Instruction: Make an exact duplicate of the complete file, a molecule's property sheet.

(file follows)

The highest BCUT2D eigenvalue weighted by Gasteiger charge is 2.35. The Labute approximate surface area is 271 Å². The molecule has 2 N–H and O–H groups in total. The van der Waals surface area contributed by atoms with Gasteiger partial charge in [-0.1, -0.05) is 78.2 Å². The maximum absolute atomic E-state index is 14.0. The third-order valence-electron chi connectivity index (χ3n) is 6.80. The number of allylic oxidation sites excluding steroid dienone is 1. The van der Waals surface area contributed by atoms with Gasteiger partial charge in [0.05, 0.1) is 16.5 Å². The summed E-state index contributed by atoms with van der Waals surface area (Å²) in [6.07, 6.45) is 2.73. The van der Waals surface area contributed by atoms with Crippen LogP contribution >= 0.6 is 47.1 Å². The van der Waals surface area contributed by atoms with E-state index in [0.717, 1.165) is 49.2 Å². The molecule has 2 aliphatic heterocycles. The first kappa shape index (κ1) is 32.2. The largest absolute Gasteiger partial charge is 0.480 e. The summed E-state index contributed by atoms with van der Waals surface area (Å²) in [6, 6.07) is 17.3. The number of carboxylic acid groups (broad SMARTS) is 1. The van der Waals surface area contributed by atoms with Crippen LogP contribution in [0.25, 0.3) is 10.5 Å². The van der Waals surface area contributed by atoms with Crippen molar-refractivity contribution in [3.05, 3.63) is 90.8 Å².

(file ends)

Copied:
The highest BCUT2D eigenvalue weighted by Gasteiger charge is 2.35. The Labute approximate surface area is 271 Å². The molecule has 2 N–H and O–H groups in total. The van der Waals surface area contributed by atoms with Gasteiger partial charge in [-0.1, -0.05) is 78.2 Å². The maximum absolute atomic E-state index is 14.0. The third-order valence-electron chi connectivity index (χ3n) is 6.80. The number of allylic oxidation sites excluding steroid dienone is 1. The van der Waals surface area contributed by atoms with Gasteiger partial charge in [0.05, 0.1) is 16.5 Å². The summed E-state index contributed by atoms with van der Waals surface area (Å²) in [6.07, 6.45) is 2.73. The van der Waals surface area contributed by atoms with Crippen LogP contribution >= 0.6 is 47.1 Å². The van der Waals surface area contributed by atoms with E-state index in [0.717, 1.165) is 49.2 Å². The molecule has 2 aliphatic heterocycles. The first kappa shape index (κ1) is 32.2. The largest absolute Gasteiger partial charge is 0.480 e. The summed E-state index contributed by atoms with van der Waals surface area (Å²) in [6, 6.07) is 17.3. The number of carboxylic acid groups (broad SMARTS) is 1. The van der Waals surface area contributed by atoms with Crippen LogP contribution in [0.25, 0.3) is 10.5 Å². The van der Waals surface area contributed by atoms with Crippen molar-refractivity contribution in [3.05, 3.63) is 90.8 Å².